I took against Serena Williams when she was still a child, the first time I ever saw her on television. It must have been 1994, she hadn’t turned pro yet but her big sister Venus was making a splash somewhere and their “unique upbringing” was always a big part of the story. So one day they stuck little sister Serena in front of the cameras to show off the success of the family’s educational methods by having her recite the “Tomorrow and tomorrow and tomorrow” speech from Macbeth. She mangled it. She must have been about eleven or twelve, she could have done better—but no one mentioned this fact and no one corrected her. Macbeth is my favorite play and I felt offended on its behalf, she mangled it that badly, giggling all the while. Why no re-take? There was no re-take. Because she was being cute, because she had a wide toothy smile and a head full of beads and wasn’t shy about performing on camera, because she was maybe a future major tennis star if the father’s predictions were to be believed, the network ran what she gave them, as if it were just fine to get mostly all the words wrong in a filmed recitation of Shakespeare. When—in my opinion—it wasn’t. Isn't. When—as I continue to believe—she’d never memorized that speech at all, she just wanted to make a boast of it. I’ve always tended to like lively truth-challenged children but this one I didn’t. Just like that, like with a finger snap, I parted ways with Serena Williams. She might have been a charming American girl who claimed to have parts of Shakespeare by memory and really truly did; she’d have won me over in that case, I would have been her fan, probably forever. I’d have admired her had she cried out, “No, no, let me try again, I can do better, I really know this!” Instead she came off as a big mealy-mouthed child liar.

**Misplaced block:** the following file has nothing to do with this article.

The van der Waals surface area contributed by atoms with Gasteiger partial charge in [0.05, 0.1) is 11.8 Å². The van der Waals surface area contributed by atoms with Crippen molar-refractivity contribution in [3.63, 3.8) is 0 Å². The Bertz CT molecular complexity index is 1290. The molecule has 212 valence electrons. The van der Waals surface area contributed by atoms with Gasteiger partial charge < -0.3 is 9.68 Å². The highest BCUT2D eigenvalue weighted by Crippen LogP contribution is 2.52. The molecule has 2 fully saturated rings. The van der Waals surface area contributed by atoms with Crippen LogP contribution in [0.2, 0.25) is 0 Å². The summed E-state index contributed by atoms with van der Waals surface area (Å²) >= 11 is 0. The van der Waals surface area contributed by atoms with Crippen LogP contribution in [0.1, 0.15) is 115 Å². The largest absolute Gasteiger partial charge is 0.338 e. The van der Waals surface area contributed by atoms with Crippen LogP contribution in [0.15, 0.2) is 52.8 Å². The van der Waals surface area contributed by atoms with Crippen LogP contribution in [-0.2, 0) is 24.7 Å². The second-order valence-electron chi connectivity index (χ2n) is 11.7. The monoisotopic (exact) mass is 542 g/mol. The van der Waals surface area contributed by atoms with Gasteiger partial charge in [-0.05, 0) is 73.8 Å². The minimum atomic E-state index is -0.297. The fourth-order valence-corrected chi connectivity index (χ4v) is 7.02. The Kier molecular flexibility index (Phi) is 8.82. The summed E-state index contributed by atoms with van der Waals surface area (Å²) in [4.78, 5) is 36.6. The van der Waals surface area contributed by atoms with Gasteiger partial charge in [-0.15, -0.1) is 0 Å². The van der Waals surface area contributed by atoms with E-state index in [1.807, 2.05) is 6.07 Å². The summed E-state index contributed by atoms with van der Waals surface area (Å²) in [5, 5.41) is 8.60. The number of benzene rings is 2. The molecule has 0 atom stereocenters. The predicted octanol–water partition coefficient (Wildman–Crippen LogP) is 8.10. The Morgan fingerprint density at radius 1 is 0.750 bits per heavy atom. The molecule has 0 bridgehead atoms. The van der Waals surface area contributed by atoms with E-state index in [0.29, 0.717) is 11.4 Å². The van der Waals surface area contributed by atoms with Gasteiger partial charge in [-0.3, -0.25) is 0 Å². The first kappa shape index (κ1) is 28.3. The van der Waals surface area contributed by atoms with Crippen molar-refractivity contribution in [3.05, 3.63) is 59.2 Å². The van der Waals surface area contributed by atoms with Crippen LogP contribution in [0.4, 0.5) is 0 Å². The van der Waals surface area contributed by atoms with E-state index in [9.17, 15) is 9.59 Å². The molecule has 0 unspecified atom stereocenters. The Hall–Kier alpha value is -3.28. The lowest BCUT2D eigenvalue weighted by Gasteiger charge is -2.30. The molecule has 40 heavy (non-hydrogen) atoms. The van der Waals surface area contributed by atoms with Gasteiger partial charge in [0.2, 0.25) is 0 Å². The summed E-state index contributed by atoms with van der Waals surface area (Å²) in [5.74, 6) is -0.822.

|The U.S. Open Women's Singles Trophy (r)|
Eighteen years later, she’s got no eyebrows except those she inks on, and sideburns—otherwise she hasn’t changed at all.
Fact 1: What I think about Serena Williams doesn’t matter. Fact 2: Serena Williams has always been just as sloppy and greedy and narcissistic and disrespectful of Shakespeare as she’s been allowed to be—just as dishonest, too. To blame her for being successfully rotten misses the point. The plain truth is that if she didn’t play such an error-strewn game I’d have grown fond of her by now, but she just slaps so many wide, so many long, as if it didn’t matter—and then it doesn’t matter, she still wins because she hits so hard.